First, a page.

It can be helpful to think about why we need to eat. Hint: it’s not just to silence our hunger cues!
Calories (or kilojoules, as they’re also known) are often thought of as the enemy when we’re in a dieting mindset. But what you might not realise is that calories are a measure of energy. In other words, the calories listed on a food label are simply letting you know how much fuel that food will provide your body.
This means that the low-calorie menu option is also the low-energy option – and when you think about the fact that the whole point of eating is to provide your body with fuel, it’s pretty counterintuitive!
The value listed as the total calories in food is made up of the energy provided by the three macronutrients – carbohydrates, protein and fats.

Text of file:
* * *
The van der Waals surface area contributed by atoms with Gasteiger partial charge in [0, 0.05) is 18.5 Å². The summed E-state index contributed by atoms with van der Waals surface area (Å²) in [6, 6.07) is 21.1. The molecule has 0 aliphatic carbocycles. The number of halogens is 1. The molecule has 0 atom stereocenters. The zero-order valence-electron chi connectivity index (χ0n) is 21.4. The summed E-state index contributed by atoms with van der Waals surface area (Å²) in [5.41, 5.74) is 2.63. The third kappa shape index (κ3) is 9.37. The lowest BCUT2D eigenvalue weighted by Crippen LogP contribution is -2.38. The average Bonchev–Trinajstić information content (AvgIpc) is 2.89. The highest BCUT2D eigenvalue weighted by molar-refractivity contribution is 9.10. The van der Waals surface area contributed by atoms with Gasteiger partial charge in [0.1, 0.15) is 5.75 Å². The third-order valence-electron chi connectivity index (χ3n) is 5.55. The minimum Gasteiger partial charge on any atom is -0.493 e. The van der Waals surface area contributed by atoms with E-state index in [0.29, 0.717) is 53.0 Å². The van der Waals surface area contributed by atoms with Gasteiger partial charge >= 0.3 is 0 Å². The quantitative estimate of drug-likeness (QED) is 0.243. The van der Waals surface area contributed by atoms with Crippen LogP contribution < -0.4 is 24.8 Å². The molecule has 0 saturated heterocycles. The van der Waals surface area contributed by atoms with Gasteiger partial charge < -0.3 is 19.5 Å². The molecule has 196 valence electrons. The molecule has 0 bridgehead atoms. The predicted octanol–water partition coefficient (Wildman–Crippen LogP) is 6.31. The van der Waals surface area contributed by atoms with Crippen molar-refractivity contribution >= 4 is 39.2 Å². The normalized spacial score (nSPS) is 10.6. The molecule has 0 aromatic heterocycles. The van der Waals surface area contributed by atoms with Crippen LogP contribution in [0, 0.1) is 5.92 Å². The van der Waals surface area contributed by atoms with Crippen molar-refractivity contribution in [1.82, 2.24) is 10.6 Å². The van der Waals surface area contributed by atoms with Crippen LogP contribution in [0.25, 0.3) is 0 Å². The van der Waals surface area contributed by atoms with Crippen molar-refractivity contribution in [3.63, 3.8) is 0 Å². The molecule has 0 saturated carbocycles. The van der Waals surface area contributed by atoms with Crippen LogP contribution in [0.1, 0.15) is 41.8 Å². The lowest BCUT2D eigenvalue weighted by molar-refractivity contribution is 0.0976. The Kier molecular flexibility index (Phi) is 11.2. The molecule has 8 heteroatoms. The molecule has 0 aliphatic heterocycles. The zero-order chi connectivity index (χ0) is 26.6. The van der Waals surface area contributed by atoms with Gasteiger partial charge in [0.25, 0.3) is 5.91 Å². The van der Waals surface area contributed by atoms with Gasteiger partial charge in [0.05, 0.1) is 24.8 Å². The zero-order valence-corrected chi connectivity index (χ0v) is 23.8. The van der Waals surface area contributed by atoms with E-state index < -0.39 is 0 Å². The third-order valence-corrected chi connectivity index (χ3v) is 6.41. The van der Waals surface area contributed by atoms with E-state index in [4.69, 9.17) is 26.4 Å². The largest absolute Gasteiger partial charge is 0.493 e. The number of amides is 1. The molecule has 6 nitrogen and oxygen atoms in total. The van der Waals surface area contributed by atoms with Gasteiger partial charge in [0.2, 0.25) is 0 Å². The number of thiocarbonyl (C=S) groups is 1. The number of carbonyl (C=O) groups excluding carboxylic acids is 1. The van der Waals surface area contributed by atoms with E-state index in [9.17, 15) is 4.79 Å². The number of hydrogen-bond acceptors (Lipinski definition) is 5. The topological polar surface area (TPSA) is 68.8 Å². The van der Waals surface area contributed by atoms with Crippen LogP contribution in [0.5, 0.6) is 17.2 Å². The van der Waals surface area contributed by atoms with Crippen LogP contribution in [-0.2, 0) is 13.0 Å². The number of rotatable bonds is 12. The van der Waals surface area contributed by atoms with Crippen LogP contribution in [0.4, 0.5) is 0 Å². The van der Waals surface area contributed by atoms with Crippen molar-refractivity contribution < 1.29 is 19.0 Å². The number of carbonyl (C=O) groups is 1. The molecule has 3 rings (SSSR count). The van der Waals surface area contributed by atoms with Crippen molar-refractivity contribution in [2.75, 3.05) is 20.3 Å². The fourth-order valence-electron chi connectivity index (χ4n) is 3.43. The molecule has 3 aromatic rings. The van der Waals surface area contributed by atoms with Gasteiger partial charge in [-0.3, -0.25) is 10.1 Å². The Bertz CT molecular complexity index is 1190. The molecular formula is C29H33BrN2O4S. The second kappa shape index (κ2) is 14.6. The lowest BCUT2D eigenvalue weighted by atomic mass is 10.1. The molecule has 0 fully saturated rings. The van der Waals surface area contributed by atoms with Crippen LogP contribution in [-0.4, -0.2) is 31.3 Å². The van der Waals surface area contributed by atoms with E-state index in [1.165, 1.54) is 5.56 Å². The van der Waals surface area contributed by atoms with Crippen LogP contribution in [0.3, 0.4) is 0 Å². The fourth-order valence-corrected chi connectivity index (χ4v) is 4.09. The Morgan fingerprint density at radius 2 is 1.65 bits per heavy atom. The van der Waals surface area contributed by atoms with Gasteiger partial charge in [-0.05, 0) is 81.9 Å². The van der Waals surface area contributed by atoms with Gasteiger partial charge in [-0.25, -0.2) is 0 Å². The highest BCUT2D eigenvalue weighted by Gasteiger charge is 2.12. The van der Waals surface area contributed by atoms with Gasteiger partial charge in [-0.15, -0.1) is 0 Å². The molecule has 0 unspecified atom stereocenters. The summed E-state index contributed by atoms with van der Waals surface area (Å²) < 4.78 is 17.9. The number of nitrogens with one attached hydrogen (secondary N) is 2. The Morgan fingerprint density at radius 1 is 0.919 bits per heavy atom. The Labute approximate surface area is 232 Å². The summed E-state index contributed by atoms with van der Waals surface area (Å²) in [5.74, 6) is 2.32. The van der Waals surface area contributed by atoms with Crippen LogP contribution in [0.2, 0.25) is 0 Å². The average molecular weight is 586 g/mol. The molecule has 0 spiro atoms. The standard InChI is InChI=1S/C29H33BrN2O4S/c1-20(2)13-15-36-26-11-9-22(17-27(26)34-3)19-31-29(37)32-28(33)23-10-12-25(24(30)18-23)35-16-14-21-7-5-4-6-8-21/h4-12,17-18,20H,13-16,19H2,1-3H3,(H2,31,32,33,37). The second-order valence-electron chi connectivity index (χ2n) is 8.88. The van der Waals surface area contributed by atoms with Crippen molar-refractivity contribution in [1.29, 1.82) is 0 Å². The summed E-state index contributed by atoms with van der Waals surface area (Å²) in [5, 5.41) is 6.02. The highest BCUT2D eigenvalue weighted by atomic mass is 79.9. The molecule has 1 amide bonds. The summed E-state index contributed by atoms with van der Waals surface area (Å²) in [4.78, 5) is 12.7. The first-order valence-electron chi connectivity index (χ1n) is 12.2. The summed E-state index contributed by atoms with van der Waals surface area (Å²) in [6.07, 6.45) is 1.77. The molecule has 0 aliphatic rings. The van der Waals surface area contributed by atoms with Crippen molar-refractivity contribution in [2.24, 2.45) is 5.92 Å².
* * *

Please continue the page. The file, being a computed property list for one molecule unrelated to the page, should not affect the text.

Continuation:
Carbohydrates (also known as sugars) are the body’s preferred source of fuel. They are the macronutrient that is most easily converted into glucose (the form of energy that your cells use) and the most quickly absorbed.
Among other important functions, carbohydrates are especially vital for brain function, since unlike your muscles, the brain cannot use fats for fuel. When carbs are eliminated or minimised, an absolute maximum of 75% of the brain’s energy needs can be met; in other words, low-carb diets deprive your brain of fuel and hinder its function.2
Carbs aren’t something you should be trying to avoid. In fact, the recommended daily intake of carbohydrates for adults in the UK is 260g – equivalent to around 17 slices of bread!3
One of the major roles of protein in the body is growth and repair of the body’s tissues. This is why muscle wasting, hair loss and slow wound healing are commonly seen when protein intake is inadequate.